Day One hundred and seventy-one: "Dare to Be Stupid" (Instrumental) from Medium Rarities

Also perfect? The stock image they chose for this.

Also perfect? The stock image they chose for this.

There are not many songs in the canon of western music, and Al’s oeuvre, that meet the impossible standard of perfection. But “Dare to be Stupid” is incontestably one of them. It’s one of those miraculous songs where everything goes right. Devo wasn’t just the perfect act for Al to pay reverent homage to at that stage of his career; they’re kindred spirits as well, demented comic geniuses who also happen to be musical and conceptual visionaries. 

“Dare to Be Stupid” has a formidable legacy all its own. It was prominently featured, alongside Stan Bush’s “The Touch” (AKA the song Mark Wahlberg and John C. Riley’s characters cover, terribly but unforgettably and iconically in Boogie Nights) in Transformers: The Movie in a scene introducing the Junkions. 

The Junkions are a race of motorcycle-robot creatures who learned English from television transmissions, so they communicate in soundbites and catchphrases, slogans and infomercial banter, the white noise of our boob-tube addicted culture and universe. They are, in other words, creatures out of a “Weird Al” Yankovic song so it seems both fitting and inevitable that in his capacity as an in demand and prolific voiceover artist, Al played Wreck-Gar, leader of the Junkions in Transformers: Animated and got to deliver the iconic line, “I am Wreck-Gar! I dare to be stupid!” 


With “Dare to Be Stupid”, Al captured the essence of Devo’s concept of “De-evolution” in a four word challenge to American consumers as surrealistic as it is irresistible and instantly iconic. “Dare to Be Stupid” isn’t just one of Al’s best, most beloved and important singles: it’s something approaching a signature song.

It doesn’t matter that “Dare To Be Stupid” never charted. When assessing the boundless legacy of this preeminent American pop parodist, the charts only tell a small bordering on insignificant part of the story. Heck, “The Saga Begins” never broke the top 100 and I think it’s safe to consider that particular ditty a success. Very few of Al’s songs made the top 40 but a lot of his songs made a huge impact on fans and pop culture as a whole, particularly “Dare to Be Stupid”, a transcendent ode to stupidity by an intimidatingly smart young man.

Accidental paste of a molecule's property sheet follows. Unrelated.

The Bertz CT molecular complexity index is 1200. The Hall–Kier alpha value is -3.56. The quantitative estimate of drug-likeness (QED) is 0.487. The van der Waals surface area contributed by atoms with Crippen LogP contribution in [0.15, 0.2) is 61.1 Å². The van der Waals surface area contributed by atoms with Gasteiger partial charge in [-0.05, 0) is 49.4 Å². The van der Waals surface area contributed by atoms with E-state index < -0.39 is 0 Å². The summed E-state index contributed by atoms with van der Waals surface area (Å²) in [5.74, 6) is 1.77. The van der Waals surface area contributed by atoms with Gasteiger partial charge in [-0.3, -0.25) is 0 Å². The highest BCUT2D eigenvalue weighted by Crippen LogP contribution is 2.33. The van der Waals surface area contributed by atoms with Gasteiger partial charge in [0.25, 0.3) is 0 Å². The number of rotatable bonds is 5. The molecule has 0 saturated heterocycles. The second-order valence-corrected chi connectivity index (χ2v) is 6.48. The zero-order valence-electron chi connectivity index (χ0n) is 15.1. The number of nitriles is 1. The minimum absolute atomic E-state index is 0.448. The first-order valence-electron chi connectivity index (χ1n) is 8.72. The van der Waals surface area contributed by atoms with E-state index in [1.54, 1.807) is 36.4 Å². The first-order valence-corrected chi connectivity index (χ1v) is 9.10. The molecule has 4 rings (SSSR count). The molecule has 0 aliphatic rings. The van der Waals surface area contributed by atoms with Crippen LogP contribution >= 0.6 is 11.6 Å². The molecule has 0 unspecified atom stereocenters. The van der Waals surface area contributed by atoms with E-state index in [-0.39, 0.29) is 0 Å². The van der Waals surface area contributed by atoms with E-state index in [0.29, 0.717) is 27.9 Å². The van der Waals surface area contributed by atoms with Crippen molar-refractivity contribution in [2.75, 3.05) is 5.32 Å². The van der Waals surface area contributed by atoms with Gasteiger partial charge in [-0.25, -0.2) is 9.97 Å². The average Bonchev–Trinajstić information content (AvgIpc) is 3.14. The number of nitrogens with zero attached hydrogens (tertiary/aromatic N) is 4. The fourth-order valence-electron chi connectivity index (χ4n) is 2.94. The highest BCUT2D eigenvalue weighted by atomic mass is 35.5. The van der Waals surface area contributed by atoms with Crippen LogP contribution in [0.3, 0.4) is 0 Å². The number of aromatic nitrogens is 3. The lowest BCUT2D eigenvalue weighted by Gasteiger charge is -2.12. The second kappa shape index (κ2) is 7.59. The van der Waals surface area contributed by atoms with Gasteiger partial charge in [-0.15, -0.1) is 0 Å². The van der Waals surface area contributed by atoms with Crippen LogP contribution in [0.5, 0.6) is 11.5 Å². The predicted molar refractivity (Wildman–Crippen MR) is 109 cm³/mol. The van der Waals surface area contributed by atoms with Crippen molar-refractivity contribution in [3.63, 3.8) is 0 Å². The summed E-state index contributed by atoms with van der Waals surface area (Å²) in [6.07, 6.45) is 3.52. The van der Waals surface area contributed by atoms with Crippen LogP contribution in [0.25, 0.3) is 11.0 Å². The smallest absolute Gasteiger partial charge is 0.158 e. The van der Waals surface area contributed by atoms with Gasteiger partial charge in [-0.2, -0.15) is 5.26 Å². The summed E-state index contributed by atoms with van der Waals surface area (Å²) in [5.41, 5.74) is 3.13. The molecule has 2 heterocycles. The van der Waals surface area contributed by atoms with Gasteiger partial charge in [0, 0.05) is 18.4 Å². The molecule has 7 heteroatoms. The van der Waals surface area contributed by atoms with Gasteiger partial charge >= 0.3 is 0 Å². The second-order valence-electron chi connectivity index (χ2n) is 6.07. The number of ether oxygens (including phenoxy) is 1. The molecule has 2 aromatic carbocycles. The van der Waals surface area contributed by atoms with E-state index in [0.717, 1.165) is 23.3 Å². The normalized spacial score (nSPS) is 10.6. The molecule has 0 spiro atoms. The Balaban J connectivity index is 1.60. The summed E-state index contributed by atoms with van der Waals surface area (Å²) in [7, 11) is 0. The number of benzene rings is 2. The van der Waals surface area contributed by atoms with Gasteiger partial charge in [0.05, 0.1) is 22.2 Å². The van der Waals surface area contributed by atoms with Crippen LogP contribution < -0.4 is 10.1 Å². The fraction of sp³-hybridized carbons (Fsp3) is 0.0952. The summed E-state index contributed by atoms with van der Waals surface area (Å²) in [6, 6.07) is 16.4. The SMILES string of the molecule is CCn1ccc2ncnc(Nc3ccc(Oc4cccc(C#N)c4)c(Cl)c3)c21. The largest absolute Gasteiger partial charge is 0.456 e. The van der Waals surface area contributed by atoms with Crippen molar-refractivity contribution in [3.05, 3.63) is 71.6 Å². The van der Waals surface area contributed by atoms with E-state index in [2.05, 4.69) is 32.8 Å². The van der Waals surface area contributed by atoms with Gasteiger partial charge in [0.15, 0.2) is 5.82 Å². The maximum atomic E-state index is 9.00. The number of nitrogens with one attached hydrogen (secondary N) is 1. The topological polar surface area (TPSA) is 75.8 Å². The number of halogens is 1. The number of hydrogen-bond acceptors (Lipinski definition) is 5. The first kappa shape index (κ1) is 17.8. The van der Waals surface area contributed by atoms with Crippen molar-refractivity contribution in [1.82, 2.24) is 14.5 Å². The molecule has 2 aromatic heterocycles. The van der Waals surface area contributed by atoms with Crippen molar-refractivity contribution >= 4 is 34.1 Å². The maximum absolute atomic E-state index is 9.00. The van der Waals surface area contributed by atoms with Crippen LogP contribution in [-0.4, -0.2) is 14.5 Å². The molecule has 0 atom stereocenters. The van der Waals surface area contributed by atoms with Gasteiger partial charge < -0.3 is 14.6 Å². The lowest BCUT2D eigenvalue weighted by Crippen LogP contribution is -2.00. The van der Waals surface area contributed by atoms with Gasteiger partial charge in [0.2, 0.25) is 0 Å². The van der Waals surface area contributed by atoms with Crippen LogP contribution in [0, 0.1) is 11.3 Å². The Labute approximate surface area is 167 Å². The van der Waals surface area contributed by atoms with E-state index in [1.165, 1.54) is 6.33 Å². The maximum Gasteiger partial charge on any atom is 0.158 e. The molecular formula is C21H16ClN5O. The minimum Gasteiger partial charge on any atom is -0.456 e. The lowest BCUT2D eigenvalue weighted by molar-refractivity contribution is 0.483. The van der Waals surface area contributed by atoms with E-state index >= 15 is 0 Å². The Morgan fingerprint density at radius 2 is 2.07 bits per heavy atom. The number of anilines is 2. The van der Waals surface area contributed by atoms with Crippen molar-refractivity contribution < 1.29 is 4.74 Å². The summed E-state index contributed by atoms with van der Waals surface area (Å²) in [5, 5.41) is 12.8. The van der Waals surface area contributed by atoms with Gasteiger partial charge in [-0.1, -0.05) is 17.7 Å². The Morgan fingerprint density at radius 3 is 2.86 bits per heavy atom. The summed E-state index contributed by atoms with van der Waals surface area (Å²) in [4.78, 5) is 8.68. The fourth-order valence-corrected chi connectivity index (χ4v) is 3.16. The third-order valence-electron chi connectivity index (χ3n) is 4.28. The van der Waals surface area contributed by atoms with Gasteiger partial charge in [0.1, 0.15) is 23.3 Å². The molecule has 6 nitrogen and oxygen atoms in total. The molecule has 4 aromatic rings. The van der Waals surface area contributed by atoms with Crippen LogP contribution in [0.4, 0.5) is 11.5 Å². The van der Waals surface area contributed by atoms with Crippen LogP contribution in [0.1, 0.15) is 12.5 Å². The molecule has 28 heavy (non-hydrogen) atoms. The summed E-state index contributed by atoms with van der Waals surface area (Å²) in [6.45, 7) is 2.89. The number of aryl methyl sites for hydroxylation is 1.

On the Ridiculously Self-Indulgent, Ill-Advised Vanity Tour Al performed “Dare to Be Stupid” every night I saw him but in a radical new context. Instead of being the greatest non-Devo Devo song imaginable, “Dare to Be Stupid” was re-contextualized as a Grateful Dead pastiche, a tribute to a forgotten number from the 1960s. 

It’d be hard to impinge more dissimilar artists than Devo and Grateful Dead, whose puny box set Pacific Northwest ‘73-74: The Complete Recordings Squeeze Box: The Complete Works of “Weird Al” Yankovic absolutely DESTROYED in order to win the 2019 Best Boxed Or Special Limited Edition Package Grammy yet Al’s ingenious hymn to idiocy as a lifestyle and state of mind felt just at home as a bluesy jam as it does frenetic New Wave delirium. 

Al had to give the people “Dare to Be Stupid” but he and the band re-imagined it so thoroughly that it took on a whole new life. It became a new song. It almost felt as if Al and the band were covering it instead of playing one of their defining smashes in a revelatory and surprising new way. 

So when the “Dare to Be Stupid” instrumental appeared on the b-side of 1996’s “Amish Paradise”, which surprisingly only made it to 53 on the Billboard top 100 despite being one of Al’s best-known and most iconic songs and videos a full decade after the studio version was released as a single it was was weird, but in a good, on-brand kind of way. 

Unfortunately, in the decades since “Dare To Be Stupid” rampaged across pop culture the masses have seemingly embraced the song’s challenge in a non-ironic way. Al’s music has chronicled, with wit and no small level of mortification, how technology continually improves in a way that empowers mankind to become their worst, stupidest, most self-destructive selves. 


When “Dare to Be Stupid” was released, Ronald Reagan was the grinning, blow-dried embodiment of De-Evolution. Now we wish we were led by a leader with the intellectual gravity and fundamental seriousness of the Gipper. We as a culture and a society dare to be stupid in a way that’s no longer funny, only deeply sad bordering on tragic. 

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